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Older Kiwis More Comfortable with Online GP Contact

Older Kiwis More Comfortable with Online GP Contact

A fifth of Kiwis aged 50 plus would be happy to forgo a face-to-face consultation with their GP if the convenience of a video conversation over the internet was available. Those aged under 30 were least open to the idea with just 17% comfortable with the option.

The recent survey sought the views of 2,000 New Zealanders.

Southern Cross Primary Care (SCPC) CEO Victor Klap said the results challenged preconceptions about older people’s willingness to engage with technology.

“You would assume that younger people would be more comfortable with doing things online. But in most cases, they probably have not had high health needs and therefore the same level of contact or relationship with their GP as an older person, or a person with children, may have. So that could be one reason behind the difference.”

Those aged 30-39 (24%) and 40-49 (22%) were most comfortable with the idea. Males (23%) were also more keen on the idea than females (17%).

The survey found that Kiwis visited their GP on average 3.4 times a year – rising to 4.3 times for the over 50s. Though the majority of those surveyed (60%) felt they visited their GP the right amount, a further 27% believed they did not see their GP frequently enough.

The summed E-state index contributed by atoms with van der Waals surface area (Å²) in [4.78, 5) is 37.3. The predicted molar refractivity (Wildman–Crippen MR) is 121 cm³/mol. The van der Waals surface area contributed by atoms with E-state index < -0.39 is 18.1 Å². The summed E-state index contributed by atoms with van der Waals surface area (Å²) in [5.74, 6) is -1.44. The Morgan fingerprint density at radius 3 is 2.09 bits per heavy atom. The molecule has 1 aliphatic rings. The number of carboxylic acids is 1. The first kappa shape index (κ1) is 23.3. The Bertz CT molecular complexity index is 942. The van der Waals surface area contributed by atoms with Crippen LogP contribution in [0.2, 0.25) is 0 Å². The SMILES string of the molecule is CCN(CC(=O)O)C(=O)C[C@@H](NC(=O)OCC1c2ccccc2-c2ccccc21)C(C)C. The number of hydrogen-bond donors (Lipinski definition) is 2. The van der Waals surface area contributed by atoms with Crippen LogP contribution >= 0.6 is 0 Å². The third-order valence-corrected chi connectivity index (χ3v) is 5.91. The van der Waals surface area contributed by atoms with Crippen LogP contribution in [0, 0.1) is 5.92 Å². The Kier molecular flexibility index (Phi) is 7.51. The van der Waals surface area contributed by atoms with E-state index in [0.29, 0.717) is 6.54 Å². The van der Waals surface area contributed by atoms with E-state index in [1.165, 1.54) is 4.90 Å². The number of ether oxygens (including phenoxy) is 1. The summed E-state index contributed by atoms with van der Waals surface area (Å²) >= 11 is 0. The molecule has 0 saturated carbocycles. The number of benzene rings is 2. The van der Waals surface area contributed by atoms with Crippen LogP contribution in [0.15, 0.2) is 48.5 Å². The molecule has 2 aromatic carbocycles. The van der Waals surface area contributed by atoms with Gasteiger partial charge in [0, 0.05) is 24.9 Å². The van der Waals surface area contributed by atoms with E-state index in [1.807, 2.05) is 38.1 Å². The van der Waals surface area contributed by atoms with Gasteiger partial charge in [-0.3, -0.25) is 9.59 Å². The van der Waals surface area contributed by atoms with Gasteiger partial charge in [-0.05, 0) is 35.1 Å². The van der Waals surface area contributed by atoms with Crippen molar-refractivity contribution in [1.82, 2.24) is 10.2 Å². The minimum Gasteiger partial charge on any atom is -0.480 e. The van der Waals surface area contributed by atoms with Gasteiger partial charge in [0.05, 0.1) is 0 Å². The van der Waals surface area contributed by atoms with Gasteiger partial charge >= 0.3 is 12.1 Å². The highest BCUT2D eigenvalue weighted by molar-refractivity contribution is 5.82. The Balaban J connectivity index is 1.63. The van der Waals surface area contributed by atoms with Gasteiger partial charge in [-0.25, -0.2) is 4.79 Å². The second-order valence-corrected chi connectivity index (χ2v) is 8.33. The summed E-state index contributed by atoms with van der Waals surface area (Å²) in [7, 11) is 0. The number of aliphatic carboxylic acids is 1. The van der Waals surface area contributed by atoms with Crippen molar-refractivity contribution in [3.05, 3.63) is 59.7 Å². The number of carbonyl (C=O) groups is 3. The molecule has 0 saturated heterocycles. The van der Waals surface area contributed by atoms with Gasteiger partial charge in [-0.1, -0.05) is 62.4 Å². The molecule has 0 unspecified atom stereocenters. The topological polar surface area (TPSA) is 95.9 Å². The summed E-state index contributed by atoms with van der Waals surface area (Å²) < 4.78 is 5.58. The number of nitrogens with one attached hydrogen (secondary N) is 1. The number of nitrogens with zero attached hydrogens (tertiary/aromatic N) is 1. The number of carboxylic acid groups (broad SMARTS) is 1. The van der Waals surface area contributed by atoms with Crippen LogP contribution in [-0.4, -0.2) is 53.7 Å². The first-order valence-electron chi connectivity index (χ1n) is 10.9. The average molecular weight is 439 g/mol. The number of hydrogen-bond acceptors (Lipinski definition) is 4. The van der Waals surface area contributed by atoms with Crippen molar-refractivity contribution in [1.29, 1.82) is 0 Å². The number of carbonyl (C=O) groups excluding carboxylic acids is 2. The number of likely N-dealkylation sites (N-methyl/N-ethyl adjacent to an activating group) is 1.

Klap said the potential for greater convenience from online video conversations may help to encourage more people to see the doctor when they needed.

“Obviously an online video conversation with your GP would only be appropriate for certain situations. But there could be a number of everyday, minor health queries from regular patients that could be answered this way initially, and if further investigation was needed a face-to-face consultation could be arranged.”

The findings add to those from a survey of 500 New Zealanders who had been to the doctor in the previous six months undertaken by SCPC in February 2012.

This found that 89% would consider making use of email communication with a GP or nurse through a secure website, while 94% would use an online booking system for some or all appointments.

93% would order repeat prescriptions via a secure website.

Klap said the higher level of comfort with a secure website than online video conversations could simply be a reflection of current use.

“New Zealanders are using online portals such as internet banking regularly, and of course many of us use email every day. For those who don’t regularly use internet video, the same level of comfort is not quite there yet. An assurance of privacy and security would be paramount before any online initiative was introduced.”


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